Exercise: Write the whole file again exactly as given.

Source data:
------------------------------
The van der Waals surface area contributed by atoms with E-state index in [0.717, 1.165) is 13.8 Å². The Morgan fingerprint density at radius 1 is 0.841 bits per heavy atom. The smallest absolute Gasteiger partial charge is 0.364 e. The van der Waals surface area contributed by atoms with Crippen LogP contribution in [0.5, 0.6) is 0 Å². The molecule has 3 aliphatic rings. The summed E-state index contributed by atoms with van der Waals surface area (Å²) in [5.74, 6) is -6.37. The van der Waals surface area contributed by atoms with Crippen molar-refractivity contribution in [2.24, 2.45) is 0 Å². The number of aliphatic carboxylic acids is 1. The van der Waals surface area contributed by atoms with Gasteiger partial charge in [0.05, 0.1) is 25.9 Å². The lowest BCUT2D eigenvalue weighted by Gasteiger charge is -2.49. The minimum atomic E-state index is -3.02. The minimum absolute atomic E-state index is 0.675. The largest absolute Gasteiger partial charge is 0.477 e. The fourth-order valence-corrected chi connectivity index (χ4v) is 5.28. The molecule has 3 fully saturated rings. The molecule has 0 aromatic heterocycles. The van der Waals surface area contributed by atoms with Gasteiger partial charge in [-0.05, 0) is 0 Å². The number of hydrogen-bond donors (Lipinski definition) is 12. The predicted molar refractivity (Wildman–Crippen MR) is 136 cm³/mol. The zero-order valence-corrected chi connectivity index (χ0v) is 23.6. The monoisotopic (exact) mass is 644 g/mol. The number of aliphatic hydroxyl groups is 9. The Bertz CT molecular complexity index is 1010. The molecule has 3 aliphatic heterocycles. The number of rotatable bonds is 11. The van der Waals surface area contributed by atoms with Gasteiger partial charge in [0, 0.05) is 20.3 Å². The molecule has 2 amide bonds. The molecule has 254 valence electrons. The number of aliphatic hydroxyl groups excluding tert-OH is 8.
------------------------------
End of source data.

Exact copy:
The van der Waals surface area contributed by atoms with E-state index in [0.717, 1.165) is 13.8 Å². The Morgan fingerprint density at radius 1 is 0.841 bits per heavy atom. The smallest absolute Gasteiger partial charge is 0.364 e. The van der Waals surface area contributed by atoms with Crippen LogP contribution in [0.5, 0.6) is 0 Å². The molecule has 3 aliphatic rings. The summed E-state index contributed by atoms with van der Waals surface area (Å²) in [5.74, 6) is -6.37. The van der Waals surface area contributed by atoms with Crippen molar-refractivity contribution in [2.24, 2.45) is 0 Å². The number of aliphatic carboxylic acids is 1. The van der Waals surface area contributed by atoms with Gasteiger partial charge in [0.05, 0.1) is 25.9 Å². The lowest BCUT2D eigenvalue weighted by Gasteiger charge is -2.49. The minimum atomic E-state index is -3.02. The minimum absolute atomic E-state index is 0.675. The largest absolute Gasteiger partial charge is 0.477 e. The fourth-order valence-corrected chi connectivity index (χ4v) is 5.28. The molecule has 3 fully saturated rings. The molecule has 0 aromatic heterocycles. The van der Waals surface area contributed by atoms with Gasteiger partial charge in [-0.05, 0) is 0 Å². The number of hydrogen-bond donors (Lipinski definition) is 12. The predicted molar refractivity (Wildman–Crippen MR) is 136 cm³/mol. The zero-order valence-corrected chi connectivity index (χ0v) is 23.6. The monoisotopic (exact) mass is 644 g/mol. The number of aliphatic hydroxyl groups is 9. The Bertz CT molecular complexity index is 1010. The molecule has 3 aliphatic heterocycles. The number of rotatable bonds is 11. The van der Waals surface area contributed by atoms with Gasteiger partial charge in [0, 0.05) is 20.3 Å². The molecule has 2 amide bonds. The molecule has 254 valence electrons. The number of aliphatic hydroxyl groups excluding tert-OH is 8.